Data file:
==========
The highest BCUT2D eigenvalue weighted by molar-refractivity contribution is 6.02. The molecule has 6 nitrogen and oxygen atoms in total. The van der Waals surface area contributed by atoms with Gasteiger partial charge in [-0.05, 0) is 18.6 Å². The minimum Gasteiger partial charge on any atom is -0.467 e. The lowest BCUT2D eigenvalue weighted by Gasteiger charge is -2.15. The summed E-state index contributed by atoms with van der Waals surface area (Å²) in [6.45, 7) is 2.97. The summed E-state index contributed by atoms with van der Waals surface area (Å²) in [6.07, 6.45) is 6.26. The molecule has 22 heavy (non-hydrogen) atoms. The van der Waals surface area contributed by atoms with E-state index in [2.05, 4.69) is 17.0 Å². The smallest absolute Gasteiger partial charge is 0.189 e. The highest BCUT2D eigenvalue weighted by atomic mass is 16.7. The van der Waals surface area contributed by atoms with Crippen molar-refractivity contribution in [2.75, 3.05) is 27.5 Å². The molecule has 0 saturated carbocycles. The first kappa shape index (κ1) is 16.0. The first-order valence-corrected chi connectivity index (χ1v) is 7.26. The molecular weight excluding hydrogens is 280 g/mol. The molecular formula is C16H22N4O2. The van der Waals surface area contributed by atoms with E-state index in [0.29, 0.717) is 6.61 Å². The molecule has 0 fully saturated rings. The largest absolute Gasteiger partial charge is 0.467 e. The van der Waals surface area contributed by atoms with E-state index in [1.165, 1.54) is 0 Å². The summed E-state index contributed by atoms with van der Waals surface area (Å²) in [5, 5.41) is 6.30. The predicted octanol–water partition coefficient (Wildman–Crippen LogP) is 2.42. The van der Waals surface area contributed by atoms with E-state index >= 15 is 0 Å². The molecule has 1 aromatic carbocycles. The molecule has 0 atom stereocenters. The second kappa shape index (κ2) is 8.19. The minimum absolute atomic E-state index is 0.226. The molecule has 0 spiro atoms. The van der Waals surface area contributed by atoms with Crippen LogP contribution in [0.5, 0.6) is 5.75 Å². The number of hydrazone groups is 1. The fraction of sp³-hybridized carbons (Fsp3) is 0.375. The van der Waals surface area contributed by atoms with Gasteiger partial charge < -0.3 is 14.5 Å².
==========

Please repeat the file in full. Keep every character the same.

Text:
The highest BCUT2D eigenvalue weighted by molar-refractivity contribution is 6.02. The molecule has 6 nitrogen and oxygen atoms in total. The van der Waals surface area contributed by atoms with Gasteiger partial charge in [-0.05, 0) is 18.6 Å². The minimum Gasteiger partial charge on any atom is -0.467 e. The lowest BCUT2D eigenvalue weighted by Gasteiger charge is -2.15. The summed E-state index contributed by atoms with van der Waals surface area (Å²) in [6.45, 7) is 2.97. The summed E-state index contributed by atoms with van der Waals surface area (Å²) in [6.07, 6.45) is 6.26. The molecule has 22 heavy (non-hydrogen) atoms. The van der Waals surface area contributed by atoms with E-state index in [2.05, 4.69) is 17.0 Å². The smallest absolute Gasteiger partial charge is 0.189 e. The highest BCUT2D eigenvalue weighted by atomic mass is 16.7. The van der Waals surface area contributed by atoms with Crippen molar-refractivity contribution in [2.75, 3.05) is 27.5 Å². The molecule has 0 saturated carbocycles. The first kappa shape index (κ1) is 16.0. The first-order valence-corrected chi connectivity index (χ1v) is 7.26. The molecular weight excluding hydrogens is 280 g/mol. The molecular formula is C16H22N4O2. The van der Waals surface area contributed by atoms with E-state index in [0.29, 0.717) is 6.61 Å². The molecule has 0 fully saturated rings. The largest absolute Gasteiger partial charge is 0.467 e. The van der Waals surface area contributed by atoms with E-state index in [1.165, 1.54) is 0 Å². The summed E-state index contributed by atoms with van der Waals surface area (Å²) in [5, 5.41) is 6.30. The predicted octanol–water partition coefficient (Wildman–Crippen LogP) is 2.42. The van der Waals surface area contributed by atoms with E-state index >= 15 is 0 Å². The molecule has 1 aromatic carbocycles. The molecule has 0 atom stereocenters. The second kappa shape index (κ2) is 8.19. The minimum absolute atomic E-state index is 0.226. The molecule has 0 spiro atoms. The van der Waals surface area contributed by atoms with Crippen LogP contribution in [0.5, 0.6) is 5.75 Å². The number of hydrazone groups is 1. The fraction of sp³-hybridized carbons (Fsp3) is 0.375. The van der Waals surface area contributed by atoms with Gasteiger partial charge < -0.3 is 14.5 Å².